385 words, 1:55 minutes
First off, for you infographic lovers – I’m not implying that this is an ineffective form of content. It might be. It might not be.
But let’s back up before we get into that.
The most common issue with content marketing is that most of us start with what we’re going to create rather than why we’re creating it or for whom we’re creating it. We’ll fall into the “shiny new object” syndrome – or be pushed into numerous content ratholes by excited leaders.
“We got to get on the Snapchats!”
Even if you’re the voice of reason when it comes to content you may still be at fault. Have you laid out a plan? Do you know how everything fits together to make prospects into customers? Nature and marketers abhor a vacuum. We’ll rush to fill the empty space. We tend to be box checkers, get-it-doners.
There are so many variables about content that it can be difficult to organize a plan. What should the subject matter – the raw content – be? What format should it take – video, whitepaper, tweet, etc? How should it be served? Should you use paid, owned or earned media? All three? Where does it belong in the decision funnel and the customer journey?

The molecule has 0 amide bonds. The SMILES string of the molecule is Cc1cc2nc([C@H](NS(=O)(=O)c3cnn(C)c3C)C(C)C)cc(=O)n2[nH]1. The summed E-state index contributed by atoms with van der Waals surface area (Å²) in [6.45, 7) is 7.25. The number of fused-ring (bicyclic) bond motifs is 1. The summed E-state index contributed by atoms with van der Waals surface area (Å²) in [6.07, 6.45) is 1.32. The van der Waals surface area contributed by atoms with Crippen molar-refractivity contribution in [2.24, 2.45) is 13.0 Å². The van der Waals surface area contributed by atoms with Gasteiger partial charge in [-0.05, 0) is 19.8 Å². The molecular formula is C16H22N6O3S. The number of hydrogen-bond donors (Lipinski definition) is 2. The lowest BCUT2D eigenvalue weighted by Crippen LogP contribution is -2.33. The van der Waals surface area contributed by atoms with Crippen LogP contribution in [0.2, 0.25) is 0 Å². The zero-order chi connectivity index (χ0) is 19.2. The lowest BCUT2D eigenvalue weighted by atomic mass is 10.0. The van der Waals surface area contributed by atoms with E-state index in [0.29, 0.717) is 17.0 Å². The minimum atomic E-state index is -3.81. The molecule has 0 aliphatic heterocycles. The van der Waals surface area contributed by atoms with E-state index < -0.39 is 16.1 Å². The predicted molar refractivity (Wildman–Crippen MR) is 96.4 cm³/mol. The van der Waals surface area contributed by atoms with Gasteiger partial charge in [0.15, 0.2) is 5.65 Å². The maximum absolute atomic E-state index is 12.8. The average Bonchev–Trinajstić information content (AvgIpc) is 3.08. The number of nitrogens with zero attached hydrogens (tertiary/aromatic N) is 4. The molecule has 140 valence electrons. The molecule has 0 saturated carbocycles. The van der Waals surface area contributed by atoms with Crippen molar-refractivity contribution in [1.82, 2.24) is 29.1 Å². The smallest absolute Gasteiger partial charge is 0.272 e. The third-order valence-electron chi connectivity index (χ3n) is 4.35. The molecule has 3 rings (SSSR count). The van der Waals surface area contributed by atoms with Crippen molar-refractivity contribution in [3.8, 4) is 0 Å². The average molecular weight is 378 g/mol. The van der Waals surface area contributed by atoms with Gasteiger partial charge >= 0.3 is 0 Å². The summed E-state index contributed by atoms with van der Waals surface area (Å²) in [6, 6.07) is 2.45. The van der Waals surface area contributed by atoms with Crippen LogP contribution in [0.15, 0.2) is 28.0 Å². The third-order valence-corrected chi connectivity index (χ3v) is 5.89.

“We need a Super Bowl ad!”
Don’t fall into the trap of making content for content’s sake. Content must do something. It must evoke action. One strategy for creative content development centers on two principles. First, content must be delivered in fresh and engaging ways. Sometimes the objectivity of a white paper is needed, sometimes audiences prefer the visual “Aha!” of a nicely designed infographic, and increasingly the power of video is used to tell the complete content story.
This brings us to the second principle. The method for content development should always start with “Why?” and moves left through the Content Mapping System model shown below. Your messages, tactics and media placement should always answer the “Why?” question while moving your audiences through the decision funnel.
Developing a solid process like this Content Mapping System will help guide your strategy, be efficient with your budget, fill the vacuum and, hopefully, stop you from chasing the next shiny object.
“We got to do some virtual augmented reality Pokémon stuff!”
Stay out of those ratholes, marketers.